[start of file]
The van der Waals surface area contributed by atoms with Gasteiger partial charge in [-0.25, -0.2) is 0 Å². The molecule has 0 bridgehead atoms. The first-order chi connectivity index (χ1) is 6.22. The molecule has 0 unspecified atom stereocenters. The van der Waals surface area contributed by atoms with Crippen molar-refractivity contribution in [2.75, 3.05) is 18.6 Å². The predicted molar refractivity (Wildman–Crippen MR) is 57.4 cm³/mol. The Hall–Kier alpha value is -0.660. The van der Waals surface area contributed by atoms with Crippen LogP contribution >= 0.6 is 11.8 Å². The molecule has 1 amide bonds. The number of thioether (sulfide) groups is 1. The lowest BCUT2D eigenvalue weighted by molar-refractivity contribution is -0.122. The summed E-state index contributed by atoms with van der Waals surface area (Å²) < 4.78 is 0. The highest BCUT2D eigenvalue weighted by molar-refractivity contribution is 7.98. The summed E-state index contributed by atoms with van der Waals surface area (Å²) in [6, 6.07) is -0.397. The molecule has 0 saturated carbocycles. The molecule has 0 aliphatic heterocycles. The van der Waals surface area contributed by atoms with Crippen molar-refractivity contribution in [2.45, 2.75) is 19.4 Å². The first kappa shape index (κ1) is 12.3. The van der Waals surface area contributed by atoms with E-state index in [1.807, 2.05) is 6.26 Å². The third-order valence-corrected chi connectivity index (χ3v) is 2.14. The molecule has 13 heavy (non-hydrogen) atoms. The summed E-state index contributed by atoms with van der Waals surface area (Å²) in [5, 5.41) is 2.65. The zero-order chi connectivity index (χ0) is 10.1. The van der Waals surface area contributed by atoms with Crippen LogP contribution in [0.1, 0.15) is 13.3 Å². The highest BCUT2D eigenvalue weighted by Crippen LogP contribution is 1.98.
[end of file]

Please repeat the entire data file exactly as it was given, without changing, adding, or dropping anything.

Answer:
The van der Waals surface area contributed by atoms with Gasteiger partial charge in [-0.25, -0.2) is 0 Å². The molecule has 0 bridgehead atoms. The first-order chi connectivity index (χ1) is 6.22. The molecule has 0 unspecified atom stereocenters. The van der Waals surface area contributed by atoms with Crippen molar-refractivity contribution in [2.75, 3.05) is 18.6 Å². The predicted molar refractivity (Wildman–Crippen MR) is 57.4 cm³/mol. The Hall–Kier alpha value is -0.660. The van der Waals surface area contributed by atoms with Crippen LogP contribution >= 0.6 is 11.8 Å². The molecule has 1 amide bonds. The number of thioether (sulfide) groups is 1. The lowest BCUT2D eigenvalue weighted by molar-refractivity contribution is -0.122. The summed E-state index contributed by atoms with van der Waals surface area (Å²) < 4.78 is 0. The highest BCUT2D eigenvalue weighted by molar-refractivity contribution is 7.98. The summed E-state index contributed by atoms with van der Waals surface area (Å²) in [6, 6.07) is -0.397. The molecule has 0 saturated carbocycles. The molecule has 0 aliphatic heterocycles. The van der Waals surface area contributed by atoms with Crippen molar-refractivity contribution in [2.45, 2.75) is 19.4 Å². The first kappa shape index (κ1) is 12.3. The van der Waals surface area contributed by atoms with E-state index in [1.807, 2.05) is 6.26 Å². The third-order valence-corrected chi connectivity index (χ3v) is 2.14. The molecule has 13 heavy (non-hydrogen) atoms. The summed E-state index contributed by atoms with van der Waals surface area (Å²) in [5, 5.41) is 2.65. The zero-order chi connectivity index (χ0) is 10.1. The van der Waals surface area contributed by atoms with Crippen LogP contribution in [0.1, 0.15) is 13.3 Å². The highest BCUT2D eigenvalue weighted by Crippen LogP contribution is 1.98.